Women of all races in the United States don’t get paid as much as men for doing the same job, but the financial discrepancies for black women are especially troubling. That’s not just in terms of income—black women bring home 63 cents (compared to 75 cents for white women) for every dollar a white man earns—but also in terms of wealth. A new report looks at household wealth between black and white women and find that black women face a glaring gap in terms of wealth in comparison to men as well as to white women.
The report, by Khaing Zaw, Anne Price, William Darity, Jr., all of Duke University, Jhumpa Bhattacharya of the Insight Center for Community Economic Development, and Darrick Hamilton of The New School of Social Research, is important in an era in which women are increasingly playing the role of breadwinner and a growing number of men are dropping out of the labor force altogether. But as the authors point out, black women face more significant roadblocks despite having the highest growth rate of college enrollment of any other group.
The authors of the report look at patterns of household wealth between black and white women, separating the results out by education and marital status, both of which are traditionally seen as a factor in women’s wealth accumulation. They find that marriage and education do have a significant impact on how much wealth white women amass compared to married and/or educated black women, who only see slight increases—and the wealth gap is even wider compared to single, uneducated women. (See Figure 1.)
Wealth is measured by the total of one’s assets—cash in banks, stocks, bonds, and real estate—minus debts such as home mortgages, auto loans, credit card debt, and student loans. Therefore, it’s important to note that a young woman who has a well-paying job but is paying off student debt and a mortgage isn’t necessarily in bad financial shape. Instead, she is investing in things that will likely yield high returns in the future. But when the five researchers separate out their results by age, they find that the wealth gaps persist even among older women, who are more likely to have paid off these kinds of investments. (See Figure 2.)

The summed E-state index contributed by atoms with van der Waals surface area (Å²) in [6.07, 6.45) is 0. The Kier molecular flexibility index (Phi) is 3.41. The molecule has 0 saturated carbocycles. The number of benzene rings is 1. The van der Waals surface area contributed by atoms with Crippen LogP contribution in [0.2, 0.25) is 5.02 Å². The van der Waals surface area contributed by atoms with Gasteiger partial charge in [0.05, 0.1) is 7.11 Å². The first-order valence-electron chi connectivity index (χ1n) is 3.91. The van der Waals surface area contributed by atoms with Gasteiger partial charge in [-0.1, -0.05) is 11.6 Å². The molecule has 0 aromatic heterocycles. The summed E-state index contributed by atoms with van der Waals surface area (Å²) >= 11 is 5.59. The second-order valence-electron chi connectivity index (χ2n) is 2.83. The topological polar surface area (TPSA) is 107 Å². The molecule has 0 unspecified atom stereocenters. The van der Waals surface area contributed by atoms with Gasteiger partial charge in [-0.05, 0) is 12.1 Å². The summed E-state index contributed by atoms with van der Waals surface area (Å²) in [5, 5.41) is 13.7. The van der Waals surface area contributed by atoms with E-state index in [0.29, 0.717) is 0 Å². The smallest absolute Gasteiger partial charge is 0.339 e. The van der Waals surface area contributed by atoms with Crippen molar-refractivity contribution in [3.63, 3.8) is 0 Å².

The median wealth levels of single black women ages 60 and older with a college degree is $11,000 compared to a whopping median of $384,400 for their white counterparts, nearly 35 times the black median. And, while married, college-educated black women see greater gains, it is still half of what white women in the same category have accumulated. In an era in which employers are rapidly moving away from traditional pensions and toward individual retirement plans, the fact that black women have been hindered from saving enough is a big problem.
This is just one of the reasons that wealth inequality in the United States is arguably just as important, if not more important, than income inequality. While income is used to pay for daily and monthly necessities, it is the accumulation of wealth that allows individuals and families to attain long-term financial stability. Wealth allows families to buy a home, start a business, or make other forward-looking investments. It serves as a buffer in the case of job-loss or illness. Family wealth is also passed onto the next generation, whether through direct transfers or indirect ones such as college tuition.
The racial wealth gap can be directly attributed to a confluence of discriminatory policies going back to the New Deal and extended through the GI bill, the mortgage-interest tax deduction and other real-estate tax deductions, and discrimination embedded in higher education, labor markets, and housing policies—all of which helped build the white American middle class while leaving other racial and ethnic groups behind. The Great Recession of 2007-2009 further deepened the divide, as black and Hispanic individuals received subprime loans at a rate much higher than white individuals with the same credit score and bore the brunt of the collapse.
While there is no single solution to address the racial wealth gap, overhauling the mortgage credit system, combating unemployment and mass incarceration, and ending discriminatory housing policies are places to start. What is clear is that market forces or individual determination alone cannot overcome the decades of barriers put in place by decades of discriminatory policies and lack of equal enforcement of the law.